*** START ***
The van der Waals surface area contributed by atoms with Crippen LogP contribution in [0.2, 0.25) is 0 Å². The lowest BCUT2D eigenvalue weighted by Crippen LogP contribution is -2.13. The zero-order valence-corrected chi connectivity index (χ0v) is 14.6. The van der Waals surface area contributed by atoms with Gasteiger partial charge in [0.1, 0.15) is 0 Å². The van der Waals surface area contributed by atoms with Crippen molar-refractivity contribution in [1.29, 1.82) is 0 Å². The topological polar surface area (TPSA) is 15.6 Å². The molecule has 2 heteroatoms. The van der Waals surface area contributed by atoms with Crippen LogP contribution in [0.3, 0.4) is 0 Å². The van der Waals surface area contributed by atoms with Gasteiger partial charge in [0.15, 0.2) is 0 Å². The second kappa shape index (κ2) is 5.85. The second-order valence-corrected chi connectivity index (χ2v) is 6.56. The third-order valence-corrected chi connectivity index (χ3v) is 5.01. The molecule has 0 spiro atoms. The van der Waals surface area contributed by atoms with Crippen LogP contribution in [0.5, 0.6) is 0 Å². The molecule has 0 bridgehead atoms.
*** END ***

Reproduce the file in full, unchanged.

The van der Waals surface area contributed by atoms with Crippen LogP contribution in [0.2, 0.25) is 0 Å². The lowest BCUT2D eigenvalue weighted by Crippen LogP contribution is -2.13. The zero-order valence-corrected chi connectivity index (χ0v) is 14.6. The van der Waals surface area contributed by atoms with Gasteiger partial charge in [0.1, 0.15) is 0 Å². The van der Waals surface area contributed by atoms with Crippen molar-refractivity contribution in [1.29, 1.82) is 0 Å². The topological polar surface area (TPSA) is 15.6 Å². The molecule has 2 heteroatoms. The van der Waals surface area contributed by atoms with Crippen LogP contribution in [0.3, 0.4) is 0 Å². The van der Waals surface area contributed by atoms with Gasteiger partial charge in [0.15, 0.2) is 0 Å². The second kappa shape index (κ2) is 5.85. The second-order valence-corrected chi connectivity index (χ2v) is 6.56. The third-order valence-corrected chi connectivity index (χ3v) is 5.01. The molecule has 0 spiro atoms. The van der Waals surface area contributed by atoms with Crippen LogP contribution in [0.5, 0.6) is 0 Å². The molecule has 0 bridgehead atoms.